When it comes to black communities, public art should be more than an interesting image. So says Chris Devins, a Chicago photo-muralist with a background in urban planning and a passion for showcasing black identity. Devins’ works—found throughout the South Side and beyond—not only uplift the people he celebrates, but helps renew their declining neighborhoods.
Take the photo-murals he created for the Mariano’s grocery store in Bronzeville, an iconic African-American neighborhood in Chicago. Commissioned by supermarket-magnate Bob Mariano in 2016, Devin’s 32-piece display features historic images of residents—taken by photographer Russell Lee in 1941—as well as locally-born black celebrities.
Located in what was a food desert, the flagship store not only provides residents with fresh, nutritious food, but has created 400 jobs and sparked additional redevelopment. Devins’ art—which adorns the store’s exterior wall and fence—forges a cultural link between the new store and the storied neighborhood it serves, a process he calls “creative placemaking.”
“Mariano’s is happy to serve the Bronzeville community, and showcase the work of artist Chris Devins. His photo murals outside the store celebrate the rich cultural history of the neighborhood. The artwork helps to build a community gathering place showcasing the character and history of the site,” says Director of Strategic Brand Development, Amanda Puck.
Then there’s Vanguard Archives, a century-old records management and storage facility in Chicago, where Chris did 10 murals in a work he calls “Stations”. In the 1980s, the company reluctantly covered its first-floor glass block windows with prestressed concrete panels for security purposes.
“I’d been searching for a solution to improve the building’s appearance and honor a significant Chicago community that had been victimized by Chicago's ‘improvement’ cycle,” says CEO Helmut Mlakar.
Devins’ art was exactly what he’d been looking for.
“The impact of Chris’s murals on our business has been twofold. It calls attention to a building that people barely noticed. Now, people notice and admire it. Our neighbors see that the images depict our love of the area and its residents, past and current.”
Public Art with a Purpose
“I’m not as interested in self-expression as I am in the intersection of local faces and places,” says Devins, who holds a Masters in Urban Planning and Policy.
“My goal is to capture a neighborhood’s collective identity. When you do that successfully, people are drawn to it—and that in turn draws economic development.”
In fact, Devins creates space in his murals for visitors to insert themselves, inviting participation. When people share their selfies on social media, it draws more interest to the area. His murals have even served as background on artists’ album covers.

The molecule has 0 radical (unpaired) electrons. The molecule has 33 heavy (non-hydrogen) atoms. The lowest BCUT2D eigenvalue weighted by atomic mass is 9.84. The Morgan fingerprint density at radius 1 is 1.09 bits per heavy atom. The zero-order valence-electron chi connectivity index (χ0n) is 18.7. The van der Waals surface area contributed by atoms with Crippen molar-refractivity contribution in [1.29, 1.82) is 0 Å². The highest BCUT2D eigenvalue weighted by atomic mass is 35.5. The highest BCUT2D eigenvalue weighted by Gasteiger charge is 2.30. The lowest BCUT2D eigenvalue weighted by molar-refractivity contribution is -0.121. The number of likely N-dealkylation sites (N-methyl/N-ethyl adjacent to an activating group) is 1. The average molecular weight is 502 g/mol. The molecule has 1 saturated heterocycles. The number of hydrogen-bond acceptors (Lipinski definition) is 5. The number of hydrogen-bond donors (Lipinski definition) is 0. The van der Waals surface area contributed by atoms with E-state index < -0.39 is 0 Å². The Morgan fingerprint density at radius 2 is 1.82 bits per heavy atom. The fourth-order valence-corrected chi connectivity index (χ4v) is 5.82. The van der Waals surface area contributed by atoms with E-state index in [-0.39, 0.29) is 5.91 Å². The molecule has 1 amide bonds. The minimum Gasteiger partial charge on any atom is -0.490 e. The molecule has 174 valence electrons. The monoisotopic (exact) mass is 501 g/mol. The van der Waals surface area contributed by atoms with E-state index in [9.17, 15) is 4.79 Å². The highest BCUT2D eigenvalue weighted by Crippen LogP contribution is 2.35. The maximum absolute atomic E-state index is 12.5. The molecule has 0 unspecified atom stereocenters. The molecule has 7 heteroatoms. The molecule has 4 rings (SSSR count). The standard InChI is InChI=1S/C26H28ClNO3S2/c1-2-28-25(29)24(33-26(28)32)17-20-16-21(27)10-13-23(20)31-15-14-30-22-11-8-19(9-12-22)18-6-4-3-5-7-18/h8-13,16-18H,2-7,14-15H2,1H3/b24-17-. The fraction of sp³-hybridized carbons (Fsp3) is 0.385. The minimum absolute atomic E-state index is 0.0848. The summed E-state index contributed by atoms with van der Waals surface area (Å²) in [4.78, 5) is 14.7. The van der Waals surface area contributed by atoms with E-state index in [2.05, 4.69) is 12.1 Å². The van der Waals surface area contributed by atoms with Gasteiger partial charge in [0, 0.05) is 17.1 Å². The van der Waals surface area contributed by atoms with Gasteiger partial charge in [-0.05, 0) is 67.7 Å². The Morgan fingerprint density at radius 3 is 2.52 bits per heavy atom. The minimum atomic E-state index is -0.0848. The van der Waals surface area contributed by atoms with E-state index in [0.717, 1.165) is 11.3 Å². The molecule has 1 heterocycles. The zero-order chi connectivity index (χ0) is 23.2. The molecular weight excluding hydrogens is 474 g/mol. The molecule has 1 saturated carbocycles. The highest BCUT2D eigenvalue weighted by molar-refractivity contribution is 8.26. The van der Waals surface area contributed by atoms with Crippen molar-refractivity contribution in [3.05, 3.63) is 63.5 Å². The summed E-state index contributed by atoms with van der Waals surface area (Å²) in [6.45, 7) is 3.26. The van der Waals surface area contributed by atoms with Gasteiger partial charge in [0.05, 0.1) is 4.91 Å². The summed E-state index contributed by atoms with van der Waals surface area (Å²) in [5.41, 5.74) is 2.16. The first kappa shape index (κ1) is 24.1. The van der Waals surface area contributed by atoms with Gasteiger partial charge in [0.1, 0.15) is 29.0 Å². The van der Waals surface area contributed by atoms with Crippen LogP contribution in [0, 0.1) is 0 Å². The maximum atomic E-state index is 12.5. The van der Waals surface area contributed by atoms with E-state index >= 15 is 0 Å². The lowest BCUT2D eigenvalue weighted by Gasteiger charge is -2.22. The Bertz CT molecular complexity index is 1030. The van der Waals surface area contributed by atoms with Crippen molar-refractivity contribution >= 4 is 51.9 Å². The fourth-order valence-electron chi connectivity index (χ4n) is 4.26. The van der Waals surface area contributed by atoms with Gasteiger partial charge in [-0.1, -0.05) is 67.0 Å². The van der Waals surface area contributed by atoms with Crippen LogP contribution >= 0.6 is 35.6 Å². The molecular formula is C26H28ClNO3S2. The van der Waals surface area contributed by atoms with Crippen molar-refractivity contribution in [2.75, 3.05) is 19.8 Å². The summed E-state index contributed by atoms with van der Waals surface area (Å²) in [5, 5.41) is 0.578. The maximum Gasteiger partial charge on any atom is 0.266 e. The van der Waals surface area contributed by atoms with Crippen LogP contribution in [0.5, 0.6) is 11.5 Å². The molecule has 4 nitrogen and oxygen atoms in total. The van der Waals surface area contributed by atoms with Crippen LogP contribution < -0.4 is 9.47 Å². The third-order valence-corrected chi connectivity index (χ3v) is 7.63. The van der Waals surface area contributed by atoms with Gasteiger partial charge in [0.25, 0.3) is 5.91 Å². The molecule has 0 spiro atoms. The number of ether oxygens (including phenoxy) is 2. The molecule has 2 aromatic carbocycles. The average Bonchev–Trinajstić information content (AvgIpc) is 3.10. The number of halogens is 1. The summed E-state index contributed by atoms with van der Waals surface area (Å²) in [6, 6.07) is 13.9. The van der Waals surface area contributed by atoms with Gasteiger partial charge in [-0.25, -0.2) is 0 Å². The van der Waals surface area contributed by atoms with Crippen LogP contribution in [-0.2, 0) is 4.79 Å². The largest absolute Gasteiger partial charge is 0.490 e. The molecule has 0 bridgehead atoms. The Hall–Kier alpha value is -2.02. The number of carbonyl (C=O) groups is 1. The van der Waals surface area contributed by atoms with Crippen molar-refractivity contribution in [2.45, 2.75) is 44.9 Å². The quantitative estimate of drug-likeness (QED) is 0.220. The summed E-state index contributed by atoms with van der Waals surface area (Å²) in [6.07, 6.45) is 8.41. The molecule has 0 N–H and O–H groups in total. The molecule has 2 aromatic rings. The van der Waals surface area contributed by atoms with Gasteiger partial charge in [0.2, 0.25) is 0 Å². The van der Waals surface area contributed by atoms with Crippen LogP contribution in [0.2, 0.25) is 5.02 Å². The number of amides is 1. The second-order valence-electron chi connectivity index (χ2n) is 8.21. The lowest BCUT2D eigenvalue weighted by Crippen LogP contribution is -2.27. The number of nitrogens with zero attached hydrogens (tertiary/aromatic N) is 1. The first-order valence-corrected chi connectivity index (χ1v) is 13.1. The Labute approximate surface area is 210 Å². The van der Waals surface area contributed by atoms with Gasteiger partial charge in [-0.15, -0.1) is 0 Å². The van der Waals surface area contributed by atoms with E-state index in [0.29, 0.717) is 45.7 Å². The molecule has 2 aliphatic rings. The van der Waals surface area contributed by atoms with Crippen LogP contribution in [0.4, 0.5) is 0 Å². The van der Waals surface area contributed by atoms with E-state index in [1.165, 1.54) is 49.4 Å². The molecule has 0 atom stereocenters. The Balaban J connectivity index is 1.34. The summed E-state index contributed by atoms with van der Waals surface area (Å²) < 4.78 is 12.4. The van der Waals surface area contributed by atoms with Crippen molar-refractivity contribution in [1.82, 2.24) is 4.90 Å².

Beyond storefronts, his murals beautify schools, black history museums, beach walls, billboards and apartment buildings—not to mention retail parks and commercial corridors. While many are permanent, some are temporary, wheat paste installations.
His projects are commissioned by cities, local non-profits, and—more and more often—real-estate developers who understand the value his art will bring to their projects.
Beyond his belief in responsible urban planning, Devins’ passion for celebrating black identity may stem from his own life experience. The child of a black mother and Irish father, he not only experienced racism in the outside world but from within his extended family.
One of Devins’ upcoming projects includes a large-scale, three-mural series in Hyde Park, where the Obamas have a home. It will feature a patchwork of ethnicities, including black, Jewish, Indian, and Asian faces of people who live in the multi-cultural area.
In addition, Devins sits on the Board of Directors of the Bronzeville Trail Task Force development group, which will formally launch its campaign on Martin Luther King’s birthday. The group seeks to transform an abandoned train line into an elevated biking and walking trail, similar to the 606, a popular trail on Chicago’s North Side that has brought significant development to the area in the last five years.
“Our goal is to bring the same type of amenities and development to residents of the South Side,” says Devins.
And the visionary artist has his sights set beyond the Chicago skyline. He’s completed projects in Michigan and Utah and welcomes work from black communities and developers nationwide.
“Many historically-black areas have ‘family photo albums’—a cache of great old photos,” he explains. “They’re beautiful and make terrific source material for these types of projects.”
On the flip side, Devins cautions against empty public art that has no tie to the community around it, maintaining it weakens neighborhood identity and invites gentrification.
“When you combine art and urban planning in a thoughtful, respectful way, you help protect and uplift the local cultural identity, while supporting future development.”